Widow seeks to avoid £300,000 inheritance tax bill due on a gift made by her late husband because the gift was made before they were married The widow of one of the heirs to the JD Sports fortune is applying to the Court to rescind the gift of half...
The Corporate Manslaughter and Corporate Homicide Act 2007 established a new statutory offence of corporate manslaughter (corporate culpable homicide in Scotland).
An organisation is guilty of the offence if the way in which it manages or organises its activities causes a death and amounts to a gross breach of a relevant duty of care to the deceased. A substantial part of the breach must have been in the way activities were managed by the senior management of the organisation.
The offence built on the responsibilities that employers and organisations already owed to their employees and members of the general public, with regard to the premises occupied and the activities carried out.
Before the introduction of the Act, an organisation could only be convicted of manslaughter if a ‘directing mind’ – i.e. a senior manager or director – was also personally liable. However, this did not reflect the reality of the way decisions are made in large organisations and there were very few prosecutions as a result. Under the Act, the offence is concerned with the corporate liability of the organisation itself, allowing this to be assessed on a wider basis and providing greater accountability for serious management failings across the organisation.
When determining whether an organisation is guilty of the offence of corporate manslaughter, the courts will look at management systems and practices across the organisation and whether an adequate standard of care was applied to the fatal activity. Juries are required to consider the extent to which an organisation was in breach of its health and safety requirements and how serious those failings were. They are able to consider the culture that exists within an organisation regarding health and safety issues. Lax management attitudes that result in a lower standard of care than could reasonably be expected will be punished.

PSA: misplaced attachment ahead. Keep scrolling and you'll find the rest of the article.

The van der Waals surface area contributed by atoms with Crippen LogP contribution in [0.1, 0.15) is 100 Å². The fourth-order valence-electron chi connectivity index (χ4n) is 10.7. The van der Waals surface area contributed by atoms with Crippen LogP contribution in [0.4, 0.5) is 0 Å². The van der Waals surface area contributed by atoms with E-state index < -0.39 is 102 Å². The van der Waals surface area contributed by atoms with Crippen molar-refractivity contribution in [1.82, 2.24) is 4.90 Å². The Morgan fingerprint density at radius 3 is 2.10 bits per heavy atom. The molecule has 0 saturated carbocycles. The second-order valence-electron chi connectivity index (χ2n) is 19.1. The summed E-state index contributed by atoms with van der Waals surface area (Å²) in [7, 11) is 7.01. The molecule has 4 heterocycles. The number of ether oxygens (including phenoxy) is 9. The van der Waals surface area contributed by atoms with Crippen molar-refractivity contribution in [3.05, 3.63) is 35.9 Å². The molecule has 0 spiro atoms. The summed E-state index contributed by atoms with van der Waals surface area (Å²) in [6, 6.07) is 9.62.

An organisation convicted of corporate manslaughter receive:
- an unlimited fine;
- a publicity order requiring the organisation to publicise its conviction and certain details of the offence; and
- a remedial order requiring the organisation to address the cause of the fatal injury.
Cases brought under the Act took a while to reach court, with the first prosecutions involving small companies. However, more recent cases, although few in number, show that the courts take very seriously breaches of health and safety laws that lead to someone being killed.
Employers are advised to keep their procedures under review, especially those with direct health and safety implications. Successful defences to charges of corporate manslaughter will inevitably depend on being able to prove that the organisation takes a responsible attitude to health and safety, with appropriate risk management procedures in place that are enforced rigorously.
The offence of corporate manslaughter is concerned with corporate liability and does not apply to directors or other individuals who have a senior role in the company or organisation. However, existing health and safety law and the offence of 'gross negligence manslaughter' continue to apply to individuals. Prosecutions against individuals are taken where there is sufficient evidence and it is in the public interest to do so.
A consultation paper published in July 2017 by the Sentencing Council for England and Wales ('Manslaughter Guideline Consultation') proposed that the current law on manslaughter committed by negligent employers should be beefed up, with longer potential terms of imprisonment for individuals found guilty of gross negligence manslaughter.
The Sentencing Council subsequently published 'Manslaughter – Definitive Guideline', setting out how offenders convicted of manslaughter should be sentenced in England and Wales. In cases of gross negligence manslaughter, judges are advised to consider life in prison for the most serious culprits, with a recommendation that they serve at least 18 years before being eligible for parole. In a workplace setting, the offence could cover individual employers whose long-standing and serious disregard for the safety of employees, motivated by cost cutting, results in someone being killed.
The majority of those charged with the offence are likely to be employers, but grossly negligent medical practitioners can also be charged.